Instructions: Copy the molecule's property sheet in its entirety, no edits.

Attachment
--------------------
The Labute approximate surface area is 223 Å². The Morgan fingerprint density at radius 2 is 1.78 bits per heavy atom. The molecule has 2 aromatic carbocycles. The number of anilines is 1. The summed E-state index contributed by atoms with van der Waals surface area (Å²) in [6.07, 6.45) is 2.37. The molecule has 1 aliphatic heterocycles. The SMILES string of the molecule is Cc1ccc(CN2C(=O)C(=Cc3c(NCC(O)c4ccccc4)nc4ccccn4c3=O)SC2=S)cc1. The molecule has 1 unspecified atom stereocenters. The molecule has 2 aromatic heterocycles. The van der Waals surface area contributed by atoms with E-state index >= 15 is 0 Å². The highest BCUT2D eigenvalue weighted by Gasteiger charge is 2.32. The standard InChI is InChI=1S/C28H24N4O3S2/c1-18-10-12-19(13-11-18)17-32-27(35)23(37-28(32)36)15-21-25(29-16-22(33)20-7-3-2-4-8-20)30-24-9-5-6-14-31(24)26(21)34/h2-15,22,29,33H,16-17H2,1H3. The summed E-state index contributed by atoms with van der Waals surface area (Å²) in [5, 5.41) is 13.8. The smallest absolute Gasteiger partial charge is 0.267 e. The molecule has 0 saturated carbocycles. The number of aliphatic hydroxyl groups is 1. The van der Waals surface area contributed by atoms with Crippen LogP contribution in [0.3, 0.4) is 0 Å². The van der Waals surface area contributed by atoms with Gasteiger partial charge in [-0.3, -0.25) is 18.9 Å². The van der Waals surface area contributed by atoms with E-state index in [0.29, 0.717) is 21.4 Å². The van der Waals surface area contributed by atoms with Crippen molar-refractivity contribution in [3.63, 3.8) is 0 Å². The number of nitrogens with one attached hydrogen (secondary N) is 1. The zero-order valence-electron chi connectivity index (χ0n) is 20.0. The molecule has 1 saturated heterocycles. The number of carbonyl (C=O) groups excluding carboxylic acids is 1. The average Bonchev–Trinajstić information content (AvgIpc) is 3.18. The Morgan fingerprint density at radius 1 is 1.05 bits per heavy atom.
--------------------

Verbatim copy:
The Labute approximate surface area is 223 Å². The Morgan fingerprint density at radius 2 is 1.78 bits per heavy atom. The molecule has 2 aromatic carbocycles. The number of anilines is 1. The summed E-state index contributed by atoms with van der Waals surface area (Å²) in [6.07, 6.45) is 2.37. The molecule has 1 aliphatic heterocycles. The SMILES string of the molecule is Cc1ccc(CN2C(=O)C(=Cc3c(NCC(O)c4ccccc4)nc4ccccn4c3=O)SC2=S)cc1. The molecule has 1 unspecified atom stereocenters. The molecule has 2 aromatic heterocycles. The van der Waals surface area contributed by atoms with E-state index >= 15 is 0 Å². The highest BCUT2D eigenvalue weighted by Gasteiger charge is 2.32. The standard InChI is InChI=1S/C28H24N4O3S2/c1-18-10-12-19(13-11-18)17-32-27(35)23(37-28(32)36)15-21-25(29-16-22(33)20-7-3-2-4-8-20)30-24-9-5-6-14-31(24)26(21)34/h2-15,22,29,33H,16-17H2,1H3. The summed E-state index contributed by atoms with van der Waals surface area (Å²) in [5, 5.41) is 13.8. The smallest absolute Gasteiger partial charge is 0.267 e. The molecule has 0 saturated carbocycles. The number of aliphatic hydroxyl groups is 1. The van der Waals surface area contributed by atoms with Crippen LogP contribution in [0.3, 0.4) is 0 Å². The van der Waals surface area contributed by atoms with Gasteiger partial charge in [-0.3, -0.25) is 18.9 Å². The van der Waals surface area contributed by atoms with E-state index in [0.29, 0.717) is 21.4 Å². The van der Waals surface area contributed by atoms with Crippen molar-refractivity contribution in [3.63, 3.8) is 0 Å². The number of nitrogens with one attached hydrogen (secondary N) is 1. The zero-order valence-electron chi connectivity index (χ0n) is 20.0. The molecule has 1 saturated heterocycles. The number of carbonyl (C=O) groups excluding carboxylic acids is 1. The average Bonchev–Trinajstić information content (AvgIpc) is 3.18. The Morgan fingerprint density at radius 1 is 1.05 bits per heavy atom.